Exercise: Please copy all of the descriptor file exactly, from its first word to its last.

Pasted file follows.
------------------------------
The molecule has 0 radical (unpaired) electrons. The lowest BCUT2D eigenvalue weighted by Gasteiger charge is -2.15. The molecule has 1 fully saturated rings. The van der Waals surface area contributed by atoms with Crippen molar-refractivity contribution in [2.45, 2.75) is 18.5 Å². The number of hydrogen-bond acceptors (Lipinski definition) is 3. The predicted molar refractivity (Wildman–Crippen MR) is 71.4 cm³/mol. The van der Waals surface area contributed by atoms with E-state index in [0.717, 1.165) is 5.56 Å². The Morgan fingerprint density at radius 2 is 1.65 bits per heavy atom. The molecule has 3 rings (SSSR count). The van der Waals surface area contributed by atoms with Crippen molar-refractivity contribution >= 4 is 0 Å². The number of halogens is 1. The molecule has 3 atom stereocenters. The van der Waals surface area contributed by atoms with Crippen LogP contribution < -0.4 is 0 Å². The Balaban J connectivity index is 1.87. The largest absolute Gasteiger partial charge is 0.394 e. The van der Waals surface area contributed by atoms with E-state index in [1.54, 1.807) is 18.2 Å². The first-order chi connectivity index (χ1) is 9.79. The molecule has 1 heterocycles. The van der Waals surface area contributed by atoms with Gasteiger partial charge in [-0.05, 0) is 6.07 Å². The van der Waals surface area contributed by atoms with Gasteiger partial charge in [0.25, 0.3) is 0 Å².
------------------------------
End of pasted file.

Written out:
The molecule has 0 radical (unpaired) electrons. The lowest BCUT2D eigenvalue weighted by Gasteiger charge is -2.15. The molecule has 1 fully saturated rings. The van der Waals surface area contributed by atoms with Crippen molar-refractivity contribution in [2.45, 2.75) is 18.5 Å². The number of hydrogen-bond acceptors (Lipinski definition) is 3. The predicted molar refractivity (Wildman–Crippen MR) is 71.4 cm³/mol. The van der Waals surface area contributed by atoms with E-state index in [0.717, 1.165) is 5.56 Å². The Morgan fingerprint density at radius 2 is 1.65 bits per heavy atom. The molecule has 3 rings (SSSR count). The van der Waals surface area contributed by atoms with Crippen molar-refractivity contribution >= 4 is 0 Å². The number of halogens is 1. The molecule has 3 atom stereocenters. The van der Waals surface area contributed by atoms with Crippen LogP contribution < -0.4 is 0 Å². The Balaban J connectivity index is 1.87. The largest absolute Gasteiger partial charge is 0.394 e. The van der Waals surface area contributed by atoms with E-state index in [1.54, 1.807) is 18.2 Å². The first-order chi connectivity index (χ1) is 9.79. The molecule has 1 heterocycles. The van der Waals surface area contributed by atoms with Gasteiger partial charge in [-0.05, 0) is 6.07 Å². The van der Waals surface area contributed by atoms with Gasteiger partial charge in [0.25, 0.3) is 0 Å².